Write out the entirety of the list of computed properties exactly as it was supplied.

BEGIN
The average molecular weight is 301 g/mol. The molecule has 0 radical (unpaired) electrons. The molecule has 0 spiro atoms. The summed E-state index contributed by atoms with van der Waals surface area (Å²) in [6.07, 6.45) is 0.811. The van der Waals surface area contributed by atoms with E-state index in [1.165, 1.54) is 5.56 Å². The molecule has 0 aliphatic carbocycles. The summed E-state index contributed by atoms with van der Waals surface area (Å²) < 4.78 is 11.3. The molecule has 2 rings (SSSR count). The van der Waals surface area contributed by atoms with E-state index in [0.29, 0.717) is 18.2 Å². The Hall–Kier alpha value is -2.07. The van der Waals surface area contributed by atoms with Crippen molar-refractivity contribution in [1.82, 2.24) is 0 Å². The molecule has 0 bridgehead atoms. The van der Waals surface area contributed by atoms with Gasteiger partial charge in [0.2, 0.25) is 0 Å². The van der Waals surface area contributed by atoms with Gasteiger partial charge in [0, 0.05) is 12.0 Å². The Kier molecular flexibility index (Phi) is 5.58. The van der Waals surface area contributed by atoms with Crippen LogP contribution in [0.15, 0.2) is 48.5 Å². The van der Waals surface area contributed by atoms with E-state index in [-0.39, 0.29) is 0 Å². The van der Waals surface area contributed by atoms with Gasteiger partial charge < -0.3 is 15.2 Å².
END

The average molecular weight is 301 g/mol. The molecule has 0 radical (unpaired) electrons. The molecule has 0 spiro atoms. The summed E-state index contributed by atoms with van der Waals surface area (Å²) in [6.07, 6.45) is 0.811. The van der Waals surface area contributed by atoms with E-state index in [1.165, 1.54) is 5.56 Å². The molecule has 0 aliphatic carbocycles. The summed E-state index contributed by atoms with van der Waals surface area (Å²) < 4.78 is 11.3. The molecule has 2 rings (SSSR count). The van der Waals surface area contributed by atoms with E-state index in [0.29, 0.717) is 18.2 Å². The Hall–Kier alpha value is -2.07. The van der Waals surface area contributed by atoms with Crippen molar-refractivity contribution in [1.82, 2.24) is 0 Å². The molecule has 0 bridgehead atoms. The van der Waals surface area contributed by atoms with Gasteiger partial charge in [0.2, 0.25) is 0 Å². The van der Waals surface area contributed by atoms with Gasteiger partial charge in [0, 0.05) is 12.0 Å². The Kier molecular flexibility index (Phi) is 5.58. The van der Waals surface area contributed by atoms with Crippen LogP contribution in [0.15, 0.2) is 48.5 Å². The van der Waals surface area contributed by atoms with E-state index in [-0.39, 0.29) is 0 Å². The van der Waals surface area contributed by atoms with Gasteiger partial charge < -0.3 is 15.2 Å².